Fish Legal (and another) v The Information Commissioner, United Utilities, Yorkshire Water and Southern Water - Case C-279/12 Judgment of European Court of Justice 19 December 2013.
- When is a water company a “public authority” for the purposes of the Environmental Information Regulations 2004 (the EIRs)?
- That was a question which has recently been considered by the Court of Justice of the European Union (the European Court) in the case of Fish Legal and Emily Shirley v Information Commissioner, United Utilities Water plc, Yorkshire Water Services Limited, Southern Water Services Limited (case C-279/12).
- The judgment it has handed down has potentially significant implications for water companies and other privatised companies operating in regulated industries such as utilities and transport - and not just in the context of the EIRs.
- The applicants in the Fish Legal case had made various disclosure requests under the EIRs from the three water companies. There was no issue that the information requested related to “environmental” matters and covered by the EIRs. The question was whether or not they were “public authorities” and required to abide by them. They took the view that they were not and declined the requests (although subsequently they provided disclosure on a voluntary basis).
- The case before the European Court was a referral by the Upper Tribunal (the highest UK tribunal for determining issues relating to the EIRs) seeking guidance on how the EIRs ought to be interpreted in the light of EU Law.
- The disclosure obligation is established by EU Directive 2003/4/ EC which is then implemented into UK law by the EIRs (and their Scottish equivalent).
- The EU Directive imposes the obligations of disclosure upon a “public authority” - which Article 2 (2) defines as:
(a) government or other public administration...
(b) any natural or legal person performing public administrative functions under national Law, [including specific duties, activities or services in relation to the environment];
(c) any natural or legal person having public responsibilities or functions, or providing public services [relating to the environment] under the control of a body or person falling within (a) or (b).
- The key points which emerge from the European Court's judgement are summarised below.
- The question of whether a body falls within the definition of "public authority" for the purposes of access to environmental information should be subject to the same conditions throughout the European Union. The concept should not therefore vary according to the individual laws of Member States. However, when considering whether such bodies perform ‘public administrative functions’, applicable national law should be examined to assess whether the bodies are vested with “special powers beyond those which result from the normal rules applicable” to private companies.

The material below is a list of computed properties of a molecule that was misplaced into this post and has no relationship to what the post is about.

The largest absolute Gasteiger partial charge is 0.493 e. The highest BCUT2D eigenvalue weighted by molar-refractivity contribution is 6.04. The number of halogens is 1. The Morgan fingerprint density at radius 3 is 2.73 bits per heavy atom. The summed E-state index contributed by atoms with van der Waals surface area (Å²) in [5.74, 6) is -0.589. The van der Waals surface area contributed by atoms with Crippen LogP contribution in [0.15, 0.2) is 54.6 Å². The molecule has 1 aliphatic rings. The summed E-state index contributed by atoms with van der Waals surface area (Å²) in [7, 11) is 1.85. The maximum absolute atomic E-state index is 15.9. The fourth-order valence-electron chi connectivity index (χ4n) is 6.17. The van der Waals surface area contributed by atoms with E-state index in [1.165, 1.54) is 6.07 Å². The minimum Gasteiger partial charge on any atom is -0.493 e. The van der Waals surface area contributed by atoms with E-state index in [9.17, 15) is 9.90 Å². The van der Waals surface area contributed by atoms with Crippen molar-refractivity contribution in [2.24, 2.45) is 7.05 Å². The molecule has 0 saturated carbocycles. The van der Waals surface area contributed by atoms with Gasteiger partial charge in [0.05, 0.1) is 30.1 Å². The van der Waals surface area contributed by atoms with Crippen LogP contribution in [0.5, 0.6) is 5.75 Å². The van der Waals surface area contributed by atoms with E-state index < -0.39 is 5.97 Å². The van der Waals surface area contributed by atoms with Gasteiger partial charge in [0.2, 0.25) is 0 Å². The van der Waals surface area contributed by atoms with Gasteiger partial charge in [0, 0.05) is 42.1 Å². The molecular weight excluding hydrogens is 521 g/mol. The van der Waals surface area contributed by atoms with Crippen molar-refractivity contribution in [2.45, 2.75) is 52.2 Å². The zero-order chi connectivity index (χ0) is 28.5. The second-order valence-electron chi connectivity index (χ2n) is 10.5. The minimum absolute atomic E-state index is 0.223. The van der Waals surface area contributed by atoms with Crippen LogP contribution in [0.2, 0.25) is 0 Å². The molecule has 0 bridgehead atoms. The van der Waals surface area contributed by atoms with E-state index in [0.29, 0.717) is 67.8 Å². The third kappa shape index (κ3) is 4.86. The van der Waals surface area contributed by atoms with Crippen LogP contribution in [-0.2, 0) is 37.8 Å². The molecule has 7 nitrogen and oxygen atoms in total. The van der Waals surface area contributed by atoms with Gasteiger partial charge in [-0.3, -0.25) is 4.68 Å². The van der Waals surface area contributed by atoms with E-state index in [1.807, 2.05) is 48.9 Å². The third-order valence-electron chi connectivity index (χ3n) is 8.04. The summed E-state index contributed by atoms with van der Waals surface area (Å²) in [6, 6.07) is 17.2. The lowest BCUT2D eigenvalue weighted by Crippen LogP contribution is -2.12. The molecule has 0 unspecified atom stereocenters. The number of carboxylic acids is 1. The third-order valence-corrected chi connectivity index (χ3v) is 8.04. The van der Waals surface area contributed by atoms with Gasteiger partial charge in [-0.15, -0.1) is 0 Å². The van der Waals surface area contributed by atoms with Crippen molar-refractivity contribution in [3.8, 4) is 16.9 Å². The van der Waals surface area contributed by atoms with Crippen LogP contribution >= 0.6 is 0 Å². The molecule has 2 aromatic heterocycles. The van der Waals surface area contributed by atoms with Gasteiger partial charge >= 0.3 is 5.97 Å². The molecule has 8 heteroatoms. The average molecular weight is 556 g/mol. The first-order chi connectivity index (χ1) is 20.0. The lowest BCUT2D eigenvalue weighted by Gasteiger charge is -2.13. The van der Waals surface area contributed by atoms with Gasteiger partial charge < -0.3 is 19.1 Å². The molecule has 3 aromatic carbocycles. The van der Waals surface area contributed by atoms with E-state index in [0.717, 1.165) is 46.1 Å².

- Entities are "under control" of a government body (etc) for the purposes of limb (c) of the "public authority" test, "if they do not determine in a genuinely autonomous manner the way in which they provide [their public] services since a public authority [covered by limbs (a) or (b) of the public authority test] is in a position to exert decisive influence on their action..."
- The judgement confirms that the manner in which that influence is exercised is irrelevant. The Court does however cite a number of examples of potential influence including: the power to issue directions (whether or not in exercise of shareholder rights); the power to intervene in decisions - before or after the event; the power to appoint or remove board members.
- The Court goes on to say "The mere fact that the entity in questions is, like the water companies concerned, a commercial company subject to a specific system of regulation for the sector in question cannot exclude control within the meaning of [the relevant article of the EU directive]", providing the other limbs of the test are met.
- The judgement also includes a determination on what is meant by "a natural or legal person performing "public administration functions" under national law" (Article 2 (2) (b)). It concludes that a body will be performing those functions if it has vested in it (under national law) "special powers beyond those which result from the normal rules applicable in relations between persons governed by private law".
- The comments are made specifically in the context of the EIRs and water companies. It is now for the UK Upper Tribunal (which makes determinations in relation to the EIRs) to decide whether the test is met in the particular circumstances of the Fish Legal case.
- The potential for this rationale to be tested more widely is, however, clear. There is an obvious analogy between the private water companies in this case who are regulated by OFWAT and other privatised companies operating in regulated industries such as utilities and transport, especially since the judgment refers to "undertakings, such as the water companies concerned". There are clearly therefore also potential ramifications of this judgment (and the judgement of the UK Upper Tribunal which will follow) for those organisations in the exercise of their regulated functions.
- The rationale behind the decision also has potential application in cases involving the Human Rights Act 1998 which has implications for "public authorities" including those carrying out "functions of a public nature" (s6(3)).
- Finally the Fish Legal case could have implications for the extent of activities which could be regarded as public functions capable of being challenged by way of judicial review.